Is There a Social Worker in the House? Health Care Reform and the Future of Medical Social Work
Allen, Heidi, Health and Social Work
As medicine has become increasingly sophisticated and technologically complex, medical education and medical care have come to rely on increased specialization (Moore & Showstack, 2003). Dividing providers into specialties, however, has also led to a fragmented care delivery system in which a patient might go to one clinic for a check-up, a mental health service provider for treatment of anxiety, another service provider for rehabilitation after addiction, urgent care for a toothache, a specialist for diabetes management, and an imaging center for cancer screening. Fragmentation leads to lapses in communication among providers, which can be costly in dollars (when care is duplicated) and in outcomes (when prescription errors occur, for instance, or when diagnoses fail to take mental health into account). This fragmentation has measurable consequences: The number of specialty physicians per population has been associated with higher mortality, shorter life span, and low birth rates (Shi, 1994).
Recent health reform legislation aims to correct fragmentation by providing incentives to reorient health care around primary care and for existing practices to transform into medical homes (Kocher, Emanuel, & DeParle, 2010). The medical home offers a single place for the coordination of all outpatient care needs, including behavioral and dental health. The model imagines a site where patients access care easily, where interdisciplinary care teams understand each patient's history and needs, and where the method of payment reflects the coordination necessary for delivery of individualized care (American Academy of Pediatrics, 2002). Although definitions vary from single-site clinics to multiple-site primary care networks, the Agency for Healthcare Research and Quality (2011b) outlines five core medical home attributes: They must be patient-centered, comprehensive, coordinated, provide superb access to care, and have a systems-based approach to quality and safety. The medical home model purports to be a transformation of primary care that would set the foundation for a sustainable health care system by keeping people healthy.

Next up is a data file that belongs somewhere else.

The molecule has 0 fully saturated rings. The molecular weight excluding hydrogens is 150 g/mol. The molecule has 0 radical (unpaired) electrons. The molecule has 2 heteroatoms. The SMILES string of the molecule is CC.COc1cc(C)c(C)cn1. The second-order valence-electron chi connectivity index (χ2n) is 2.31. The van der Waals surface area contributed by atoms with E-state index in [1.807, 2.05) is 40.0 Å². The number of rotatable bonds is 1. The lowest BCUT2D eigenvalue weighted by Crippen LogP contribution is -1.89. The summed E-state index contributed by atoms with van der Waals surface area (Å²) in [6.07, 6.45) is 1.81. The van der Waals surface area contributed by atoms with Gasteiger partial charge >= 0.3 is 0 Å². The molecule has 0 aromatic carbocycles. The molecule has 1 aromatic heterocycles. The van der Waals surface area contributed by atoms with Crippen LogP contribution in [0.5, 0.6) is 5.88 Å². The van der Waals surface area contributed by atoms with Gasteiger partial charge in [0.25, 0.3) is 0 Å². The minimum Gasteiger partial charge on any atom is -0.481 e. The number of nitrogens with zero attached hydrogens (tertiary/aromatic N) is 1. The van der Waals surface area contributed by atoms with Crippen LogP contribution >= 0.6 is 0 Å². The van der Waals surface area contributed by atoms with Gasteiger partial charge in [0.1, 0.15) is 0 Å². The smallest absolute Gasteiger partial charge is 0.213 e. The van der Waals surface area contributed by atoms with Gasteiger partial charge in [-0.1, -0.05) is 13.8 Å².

Medical home models must include a social lens that considers the whole person in the context of the person's larger environment; without it, medical homes may not be transformational enough to achieve a healthy population within an affordable health care system. Despite increased access to care, the traditional medical model has failed to resolve growing public health problems such as obesity, and health disparities exhibited among low-income and minority populations include greater risk for chronic disease, anxiety, substance abuse, and depression (Cooper et al., 2000; Mensah, Mokdad, Ford, Greenlund, & Croft, 2005; Piffath, Whiteman, Flaws, Fix, & Busht, 2001; Wells, Klap, Koike, & Sherbourne, 2001). Environmental health research demonstrates that upstream factors such as a lack of community resources, environments hostile to physical activity, social isolation, segregation, crime, and discrimination can increase susceptibility to health hazards and can lead to poor health outcomes (Lee, 2002; Merkin, Stevenson, & Powe, 2002; Sexton, 2000). Equipping primary care to achieve real gains in population health will likely require looking at old problems through a different lens, one that acknowledges inequality and incorporates social justice.
Social workers can bring this lens; we now have a unique opportunity to ensure that care models adopted under health reform legislation truly improve outcomes for the communities that we serve. We work in hospitals and clinics nationwide, yet we are underrepresented in health policy development or practice redesign. This time must be different.
SOCIAL WORK SHARES VALUES WITH THE MEDICAL HOME
The conceptual principles of the medical home and the values of our profession are well-aligned. The medical home's emphasis on patient-centered care, for instance, asks practices and providers to build personal relationships with patients and to engage patients in making informed decisions about their own health. …